Serbia vs. Switzerland
June 22nd, 2018
Matchday 1 in Rostov-on-Don represented, according to many, the hardest challenge in Group E for Switzerland in their quest to qualify into the last 16 as they went toe-to-toe with Brazil and with Neymar, Coutinho and Gabriel Jesus just to name a few. Switzerland came through that match with a lot more than they had budgeted for and left the tenth-most expensive Russian city with a very valuable point. Now, the Swiss move onto Kaliningrad (it doesn’t make the top ten for those keeping check) and a game, again according to many, that ranks as the most important game in Group E.
Serbia lie in wait at the two-month old Kaliningrad Stadium on Oktyabrsky Island. The stadium already had it’s World Cup inauguration ceremony on Saturday evening when Croatia & Nigeria came to town but Friday night in this ancient city, founded by knights of the Teutonic Order in the 13th century, a place geographically separated from Russia itself, may yet have a pivotal say in the outcome of the 21st edition of the World Cup. A win for Serbia would see them all but through at Switzerland’s expense while a win for the Swiss would mean the Serbs would have to overturn a Brazilian side that would still need points on the final day to advance.
It sets it up nicely for intense and intriguing affair. Serbia come into this match in high spirits after their difficult 1-0 win over Costa Rica on Saturday afternoon. Neither side were in the mood to offer up any presents during the game and it took one piece of magic from an Aleksander Kolarov free-kick to take Serbia to a massive three points on their opening day. After a losing start to their last World Cup in South Africa, there is no doubt the Serbian team realize the importance of building on the important start and the command they have taken of their group.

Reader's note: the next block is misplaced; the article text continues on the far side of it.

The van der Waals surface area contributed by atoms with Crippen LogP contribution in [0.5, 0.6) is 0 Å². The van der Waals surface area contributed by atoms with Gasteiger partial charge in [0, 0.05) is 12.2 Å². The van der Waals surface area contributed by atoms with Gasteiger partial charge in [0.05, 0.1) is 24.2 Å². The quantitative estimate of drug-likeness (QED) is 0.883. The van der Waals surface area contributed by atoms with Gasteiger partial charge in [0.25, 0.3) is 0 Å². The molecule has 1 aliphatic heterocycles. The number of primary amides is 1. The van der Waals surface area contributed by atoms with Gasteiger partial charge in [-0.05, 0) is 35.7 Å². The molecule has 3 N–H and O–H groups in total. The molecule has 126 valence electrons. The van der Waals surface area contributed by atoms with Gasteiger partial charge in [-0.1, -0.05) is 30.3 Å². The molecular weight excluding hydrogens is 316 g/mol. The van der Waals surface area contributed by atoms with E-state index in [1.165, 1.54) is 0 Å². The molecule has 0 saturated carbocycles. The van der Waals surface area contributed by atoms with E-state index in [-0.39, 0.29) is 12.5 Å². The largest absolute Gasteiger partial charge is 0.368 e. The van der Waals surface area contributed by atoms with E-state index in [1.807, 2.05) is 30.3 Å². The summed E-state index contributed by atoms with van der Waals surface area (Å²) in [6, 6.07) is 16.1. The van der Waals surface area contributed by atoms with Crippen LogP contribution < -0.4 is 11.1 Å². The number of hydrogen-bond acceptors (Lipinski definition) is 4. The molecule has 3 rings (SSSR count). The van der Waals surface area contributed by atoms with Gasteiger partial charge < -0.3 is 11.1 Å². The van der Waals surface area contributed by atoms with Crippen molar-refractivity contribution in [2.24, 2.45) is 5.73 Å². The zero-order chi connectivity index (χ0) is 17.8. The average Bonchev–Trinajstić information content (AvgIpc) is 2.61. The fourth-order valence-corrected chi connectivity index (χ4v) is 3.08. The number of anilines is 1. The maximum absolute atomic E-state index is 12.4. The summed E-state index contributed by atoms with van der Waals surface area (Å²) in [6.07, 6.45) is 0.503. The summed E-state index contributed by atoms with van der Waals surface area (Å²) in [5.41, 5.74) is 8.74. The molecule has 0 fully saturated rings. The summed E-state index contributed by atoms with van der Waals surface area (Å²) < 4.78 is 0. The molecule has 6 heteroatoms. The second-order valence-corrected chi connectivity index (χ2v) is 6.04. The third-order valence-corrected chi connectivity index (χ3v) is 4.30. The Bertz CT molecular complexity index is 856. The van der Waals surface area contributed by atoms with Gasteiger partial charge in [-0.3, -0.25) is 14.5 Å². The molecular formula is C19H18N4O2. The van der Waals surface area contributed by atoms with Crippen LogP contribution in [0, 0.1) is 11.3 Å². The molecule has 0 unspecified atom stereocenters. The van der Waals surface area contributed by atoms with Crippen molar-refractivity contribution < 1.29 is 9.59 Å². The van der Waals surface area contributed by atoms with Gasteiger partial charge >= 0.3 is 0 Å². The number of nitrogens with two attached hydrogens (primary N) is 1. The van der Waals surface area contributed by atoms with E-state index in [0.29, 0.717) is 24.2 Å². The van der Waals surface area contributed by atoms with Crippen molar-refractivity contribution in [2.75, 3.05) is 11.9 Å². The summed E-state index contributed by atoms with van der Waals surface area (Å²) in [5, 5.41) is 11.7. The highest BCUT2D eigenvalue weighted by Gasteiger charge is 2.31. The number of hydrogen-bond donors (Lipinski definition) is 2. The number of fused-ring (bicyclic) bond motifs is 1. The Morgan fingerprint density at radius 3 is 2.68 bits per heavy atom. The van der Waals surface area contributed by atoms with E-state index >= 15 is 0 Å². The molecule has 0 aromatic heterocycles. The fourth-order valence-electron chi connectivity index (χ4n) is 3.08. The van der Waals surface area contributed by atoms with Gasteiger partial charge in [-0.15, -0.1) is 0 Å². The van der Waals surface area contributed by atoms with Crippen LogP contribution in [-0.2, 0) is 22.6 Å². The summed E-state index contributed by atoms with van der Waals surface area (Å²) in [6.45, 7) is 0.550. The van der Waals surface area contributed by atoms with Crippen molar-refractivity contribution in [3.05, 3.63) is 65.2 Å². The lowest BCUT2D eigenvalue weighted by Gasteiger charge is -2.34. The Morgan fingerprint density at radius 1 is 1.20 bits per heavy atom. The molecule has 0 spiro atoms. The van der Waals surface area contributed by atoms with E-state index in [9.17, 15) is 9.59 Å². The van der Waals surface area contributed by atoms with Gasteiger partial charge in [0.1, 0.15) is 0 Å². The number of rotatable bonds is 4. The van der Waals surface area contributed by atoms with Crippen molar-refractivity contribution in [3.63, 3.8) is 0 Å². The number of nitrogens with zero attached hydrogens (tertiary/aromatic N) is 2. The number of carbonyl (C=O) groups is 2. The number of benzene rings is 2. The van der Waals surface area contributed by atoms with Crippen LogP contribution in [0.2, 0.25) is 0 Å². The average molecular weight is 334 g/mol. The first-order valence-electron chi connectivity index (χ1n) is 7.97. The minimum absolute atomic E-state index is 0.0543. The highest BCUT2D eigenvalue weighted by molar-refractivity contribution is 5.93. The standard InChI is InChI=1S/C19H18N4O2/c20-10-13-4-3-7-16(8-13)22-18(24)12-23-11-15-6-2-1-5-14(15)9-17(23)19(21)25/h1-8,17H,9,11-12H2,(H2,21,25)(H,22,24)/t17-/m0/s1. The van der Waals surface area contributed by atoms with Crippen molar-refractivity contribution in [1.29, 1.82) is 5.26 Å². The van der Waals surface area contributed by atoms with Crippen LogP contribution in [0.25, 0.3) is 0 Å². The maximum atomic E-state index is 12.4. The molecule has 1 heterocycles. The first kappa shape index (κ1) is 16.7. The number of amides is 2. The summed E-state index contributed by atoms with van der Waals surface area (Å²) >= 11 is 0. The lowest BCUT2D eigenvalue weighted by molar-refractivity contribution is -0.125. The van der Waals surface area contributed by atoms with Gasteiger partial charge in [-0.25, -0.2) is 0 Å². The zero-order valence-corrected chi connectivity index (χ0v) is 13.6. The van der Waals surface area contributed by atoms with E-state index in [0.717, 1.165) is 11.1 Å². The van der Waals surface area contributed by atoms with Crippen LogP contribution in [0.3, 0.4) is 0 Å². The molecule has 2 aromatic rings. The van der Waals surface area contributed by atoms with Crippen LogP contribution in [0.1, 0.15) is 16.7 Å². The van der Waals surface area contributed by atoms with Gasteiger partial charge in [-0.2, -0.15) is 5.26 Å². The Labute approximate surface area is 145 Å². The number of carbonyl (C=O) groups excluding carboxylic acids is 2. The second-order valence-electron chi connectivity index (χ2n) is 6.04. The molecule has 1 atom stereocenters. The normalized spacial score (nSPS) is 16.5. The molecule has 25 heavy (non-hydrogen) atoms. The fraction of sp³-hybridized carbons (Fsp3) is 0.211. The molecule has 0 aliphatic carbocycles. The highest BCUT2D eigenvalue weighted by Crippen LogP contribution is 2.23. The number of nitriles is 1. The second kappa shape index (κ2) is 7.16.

Serbia will also feel at home in Kaliningrad. Their base camp in Svetlogorsk is just 40km away from the venue on Friday evening and after receiving the bulk of the support in that first match, they are hoping for more of the same.
“After the support we had in Samara, we know the Russian fans are with us. We hope it will be the same on Friday.” – Serbia midfielder, Dusan Tadic.
Switzerland gave themselves the best possible start on Sunday evening with that draw at the Rostov Arena but they now face a game against a side very much on their level and the pressure is now on to secure the victory that will give their qualification hopes a massive boost. The team faced a lengthy journey following the game with a trip to their training base in Samara soon followed by a three-hour plane journey across Belarus and Lithuania to this exclave in the Pregolya River.
While not ideal, that is not as big a problem for Switzerland as the condition of Valon Behrami. The star of the show vs. Brazil suffered a hamstring injury during the game but took part in training sessions with the team and physio and the Switzerland camp remain optimistic that he will be available on Friday.
Both of these sides also boast plenty of exciting talent and bags of experience. Serbia’s 23-man squad has 611 caps between them while Switzerland are even more matured at this level with 873 caps in their squad. Branislav Ivanovic has 104 caps on the Serbian side while Stephan Lichtsteiner is only three behind on 101. Both are expected to start.
Yann Sommer, Xherdan Shaqiri, Steven Zuber, Manuel Akanji and Valon Behrami all delivered good performances in their opening match for Switzerland while Aleksander Mitrovic and Sergej Milinkovic-Savic are just two of the names on the Serbian team sheet coming off of fantastic seasons at club level. The likes of Ljalic, Kostic, Rukavina and the aforementioned Ivanovic, Kolarov and Tadic make the Serbs a very efficient and difficult unit.
With all that in mind – it is set to be an intense and unpredictable affair. This game and this tournament continues to put this city on the map but for Switzerland or Serbia, it may well wipe out their World Cup dreams.
All eyes on Kaliningrad.